According to Australia’s peak body for dietitians, Dietitians Association of Australia, 40 per cent of Australians over 65 years are either malnourished or at high risk of malnutrition.
Being undernourished can lead to a number of serious complications, including an increased risk of osteoporosis, an impaired immune system and poor wound healing.
Loneliness a risk factor in malnutrition
While the reasons behind malnutrition are varied, spokesperson for the Dietitians Association of Australia and Accredited Practising Dietitian Joel Feren, said social isolation and loneliness are key risk factors.
“One of the major risk factors for under-nutrition in our older generation is social isolation and loneliness. We know from studies that when older people are living alone, their diet often suffers.”
Mr Feren also said that elderly people often eat alone, and many lack the ability or motivation to prepare and cook balanced and nutritious meals.
“Some people call this the ‘tea and toast syndrome’. But the good news is that improving people’s social ties can lead to greater dietary variety and better health,” he said.
Loneliness hits Aussies hardest during the festive season
With recent Lifeline data finding 3 in 5 Australians are affected by loneliness, Medibank research has revealed the problem hits Aussies hardest during the festive season.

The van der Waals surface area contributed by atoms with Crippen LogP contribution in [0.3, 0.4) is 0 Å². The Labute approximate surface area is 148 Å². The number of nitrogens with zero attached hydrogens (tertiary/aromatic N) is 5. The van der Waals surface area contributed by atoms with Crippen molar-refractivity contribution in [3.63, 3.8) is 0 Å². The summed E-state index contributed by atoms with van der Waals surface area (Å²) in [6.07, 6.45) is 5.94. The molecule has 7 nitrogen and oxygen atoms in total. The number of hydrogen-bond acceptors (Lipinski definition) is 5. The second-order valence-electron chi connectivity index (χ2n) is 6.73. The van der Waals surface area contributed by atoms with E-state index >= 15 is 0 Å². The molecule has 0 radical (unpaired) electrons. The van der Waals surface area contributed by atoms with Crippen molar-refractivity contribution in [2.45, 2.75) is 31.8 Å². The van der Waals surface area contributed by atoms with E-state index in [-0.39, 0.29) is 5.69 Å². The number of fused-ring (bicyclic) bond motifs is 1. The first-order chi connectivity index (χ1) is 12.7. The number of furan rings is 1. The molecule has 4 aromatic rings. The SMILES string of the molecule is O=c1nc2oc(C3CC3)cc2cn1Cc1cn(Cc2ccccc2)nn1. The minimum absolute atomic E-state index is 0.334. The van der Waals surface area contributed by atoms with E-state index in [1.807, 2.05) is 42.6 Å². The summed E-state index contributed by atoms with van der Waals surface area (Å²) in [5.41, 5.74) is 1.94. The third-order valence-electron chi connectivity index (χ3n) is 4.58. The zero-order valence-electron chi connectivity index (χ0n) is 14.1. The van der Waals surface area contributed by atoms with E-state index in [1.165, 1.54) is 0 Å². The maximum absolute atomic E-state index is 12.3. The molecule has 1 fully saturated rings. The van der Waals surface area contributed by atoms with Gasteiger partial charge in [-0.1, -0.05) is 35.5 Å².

According to the Medibank research, three-quarters of Aussies believe Christmas can be the loneliest time of year for some, with nearly 1 in 2 saying they’ve been personally affected during the period.
Share a meal to provide comfort and connection—and boost physical health
While there are small things we can all do to help provide comfort and connection for those who are lonely— such as a call or visit—the Dietitians Association of Australia reminds us that Christmas is a great opportunity to share a meal with loved ones.
Spokesperson and Accredited Practising Dietitian Joel Feren said:
“Christmas can be a particularly lonely time. It’s a great opportunity to share a meal with an elderly friend, relative or community member and boost both their physical and mental wellbeing.”